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Committee backs bill to empower Department of Labor to more quickly recoup unpaid wages

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Committee backs bill to empower Department of Labor to more quickly recoup unpaid wages

Feb 22, 2024 | 5:30 pm ET
By Evan Popp
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Committee backs bill to empower Department of Labor to more quickly recoup unpaid wages
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Sen. Mike Tipping (D-Penobscot), chair of the Labor and Housing Committee, at a legislative hearing Jan. 23 (Emma Davis/ Maine Morning Star)

With advocates and lawmakers arguing that wage theft continues to be a pressing issue — as workers across the country lose as much as $50 billion per year because of the practice — the Labor and Housing Committee on Thursday advanced a proposal seeking to allow the state to more quickly recoup money employees are owed. 

Currently, the only way for the Maine Department of Labor (DOL) to get workers the money they’re owed is for the department to engage in a court action. LD 372, sponsored by Sen. Mike Tipping (D-Penobscot), would allow the state to directly order the restitution of unpaid wages, damages and interest to workers.

Jason Moyer-Lee, director of labor standards at the DOL, said the current system is inefficient and that LD 372 would lead to workers getting money in a more timely fashion.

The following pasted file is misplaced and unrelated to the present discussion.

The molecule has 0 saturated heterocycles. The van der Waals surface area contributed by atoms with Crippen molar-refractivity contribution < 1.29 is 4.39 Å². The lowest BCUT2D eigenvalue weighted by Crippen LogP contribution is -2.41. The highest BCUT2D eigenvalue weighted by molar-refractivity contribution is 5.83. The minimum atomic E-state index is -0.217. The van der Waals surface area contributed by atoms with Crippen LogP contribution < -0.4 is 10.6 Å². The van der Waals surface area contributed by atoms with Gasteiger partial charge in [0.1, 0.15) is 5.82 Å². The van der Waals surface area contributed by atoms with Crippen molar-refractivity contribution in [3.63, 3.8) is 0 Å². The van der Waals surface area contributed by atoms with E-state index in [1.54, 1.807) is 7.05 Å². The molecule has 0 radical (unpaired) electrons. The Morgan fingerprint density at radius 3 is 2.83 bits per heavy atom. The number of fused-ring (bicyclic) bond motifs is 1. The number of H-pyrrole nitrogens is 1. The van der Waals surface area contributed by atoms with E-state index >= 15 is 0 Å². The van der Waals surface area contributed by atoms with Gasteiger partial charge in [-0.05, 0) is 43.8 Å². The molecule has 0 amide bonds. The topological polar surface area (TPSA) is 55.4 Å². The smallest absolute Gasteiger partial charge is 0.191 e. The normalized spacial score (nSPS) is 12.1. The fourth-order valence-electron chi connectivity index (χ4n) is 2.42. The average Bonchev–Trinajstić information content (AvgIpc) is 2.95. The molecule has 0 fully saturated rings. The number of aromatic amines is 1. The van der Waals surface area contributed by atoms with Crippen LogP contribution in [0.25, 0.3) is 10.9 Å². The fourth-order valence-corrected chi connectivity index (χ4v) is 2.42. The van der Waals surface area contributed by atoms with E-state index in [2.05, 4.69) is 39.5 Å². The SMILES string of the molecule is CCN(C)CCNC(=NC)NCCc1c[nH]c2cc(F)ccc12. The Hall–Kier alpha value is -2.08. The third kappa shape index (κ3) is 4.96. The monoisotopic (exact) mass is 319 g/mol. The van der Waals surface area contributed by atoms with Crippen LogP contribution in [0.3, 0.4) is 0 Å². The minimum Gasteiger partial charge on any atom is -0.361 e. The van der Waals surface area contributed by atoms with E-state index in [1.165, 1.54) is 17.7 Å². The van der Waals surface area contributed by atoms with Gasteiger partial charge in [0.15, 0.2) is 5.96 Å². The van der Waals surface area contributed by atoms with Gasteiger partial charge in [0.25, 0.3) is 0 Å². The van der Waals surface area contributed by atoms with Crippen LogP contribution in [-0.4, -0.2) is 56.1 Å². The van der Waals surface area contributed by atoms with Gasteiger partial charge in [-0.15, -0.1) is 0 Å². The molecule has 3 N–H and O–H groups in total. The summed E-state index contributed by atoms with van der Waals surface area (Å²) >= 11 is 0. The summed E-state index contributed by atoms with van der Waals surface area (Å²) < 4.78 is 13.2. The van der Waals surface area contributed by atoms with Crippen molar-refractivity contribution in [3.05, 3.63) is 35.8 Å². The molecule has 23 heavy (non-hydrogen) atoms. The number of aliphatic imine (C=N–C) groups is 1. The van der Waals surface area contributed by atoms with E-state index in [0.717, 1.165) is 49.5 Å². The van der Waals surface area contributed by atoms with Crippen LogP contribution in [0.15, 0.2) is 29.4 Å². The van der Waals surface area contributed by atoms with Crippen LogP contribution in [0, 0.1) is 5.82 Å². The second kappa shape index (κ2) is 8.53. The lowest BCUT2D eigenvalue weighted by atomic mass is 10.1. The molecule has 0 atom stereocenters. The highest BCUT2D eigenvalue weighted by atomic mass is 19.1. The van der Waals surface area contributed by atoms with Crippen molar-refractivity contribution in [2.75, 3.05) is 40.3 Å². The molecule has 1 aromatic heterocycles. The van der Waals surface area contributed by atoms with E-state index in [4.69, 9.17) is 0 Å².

The committee passed an amended version of the bill on a party-line 5-2 vote, with Democrats in support, though several members were absent. The bill will next be considered by the full Legislature. 

The amendment made to LD 372 came in response to concerns from the Maine State Chamber of Commerce. Moyer-Lee said the DOL sought to address the concerns by adding language to clarify that workers wouldn’t be able to recover unpaid wages more than once and also by narrowing the number of other statutes the bill would interact with. 

But Jacob Lachance of the Chamber of Commerce said while the organization appreciates the DOL’s willingness to have conversations about the legislation, the bill is still not something the group’s business membership can get behind. Lachance did not specify at Thursday’s hearing why the organization’s membership was opposed. 

Democrats on the committee, however, called the proposal a common-sense reform.

“This is ultimately a basic bill that comes down to people should be paid what they’re owed and there should be appropriate enforcement of that under law,” said Rep. Marc Malon (D-Biddeford).  

Republicans were unconvinced. Rep. Dick Bradstreet (R-Vassalboro) said the amended version of the bill was still excessive, although he noted he would support a scaled-back version of the legislation. 

The advancement of LD 372 comes as the Labor and Housing Committee last week voted to support a rule proposed by the DOL designed to strengthen the department’s ability to enforce labor laws by streamlining the process for levying fines and making initial penalties for violations higher.